4 years ago

Pyrazinamide and derivatives block ethylene biosynthesis by inhibiting ACC oxidase

Pyrazinamide and derivatives block ethylene biosynthesis by inhibiting ACC oxidase
Hongwei Guo, Natasha Raikhel, Xiangzhong Sun, Yichuan Wang, Wenrong He, Shuo Du, Yaxin Li, Junyu Xiao, Chenggong Ji, Hongjiang Li, Peixue Xia
Ethylene is an important phytohormone that promotes the ripening of fruits and senescence of flowers thereby reducing their shelf lives. Specific ethylene biosynthesis inhibitors would help to decrease postharvest loss. Here, we identify pyrazinamide (PZA), a clinical drug used to treat tuberculosis, as an inhibitor of ethylene biosynthesis in Arabidopsis thaliana, using a chemical genetics approach. PZA is converted to pyrazinecarboxylic acid (POA) in plant cells, suppressing the activity of 1-aminocyclopropane-1-carboxylic acid oxidase (ACO), the enzyme catalysing the final step of ethylene formation. The crystal structures of Arabidopsis ACO2 in complex with POA or 2-Picolinic Acid (2-PA), a POA-related compound, reveal that POA/2-PA bind at the active site of ACO, preventing the enzyme from interacting with its natural substrates. Our work suggests that PZA and its derivatives may be promising regulators of plant metabolism, in particular ethylene biosynthesis.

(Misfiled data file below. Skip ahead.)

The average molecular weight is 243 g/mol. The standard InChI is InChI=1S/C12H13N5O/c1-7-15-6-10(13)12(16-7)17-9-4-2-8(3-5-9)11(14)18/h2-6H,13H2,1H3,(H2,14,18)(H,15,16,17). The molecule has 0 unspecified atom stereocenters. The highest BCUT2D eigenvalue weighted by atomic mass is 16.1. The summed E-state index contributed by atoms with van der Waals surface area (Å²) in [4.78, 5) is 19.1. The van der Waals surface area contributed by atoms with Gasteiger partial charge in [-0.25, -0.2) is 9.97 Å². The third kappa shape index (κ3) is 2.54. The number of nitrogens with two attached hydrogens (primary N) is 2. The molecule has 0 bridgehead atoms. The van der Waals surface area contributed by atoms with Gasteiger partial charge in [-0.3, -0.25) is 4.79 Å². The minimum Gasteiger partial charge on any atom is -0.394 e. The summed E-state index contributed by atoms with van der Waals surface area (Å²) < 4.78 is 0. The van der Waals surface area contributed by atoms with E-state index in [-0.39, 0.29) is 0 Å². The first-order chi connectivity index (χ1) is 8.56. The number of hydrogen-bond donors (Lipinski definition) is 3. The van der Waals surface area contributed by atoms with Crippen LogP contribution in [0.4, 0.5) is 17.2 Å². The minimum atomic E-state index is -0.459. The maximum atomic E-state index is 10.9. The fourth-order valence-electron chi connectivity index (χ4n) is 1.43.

Publisher URL: http://www.nature.com/articles/ncomms15758

DOI: 10.1038/ncomms15758

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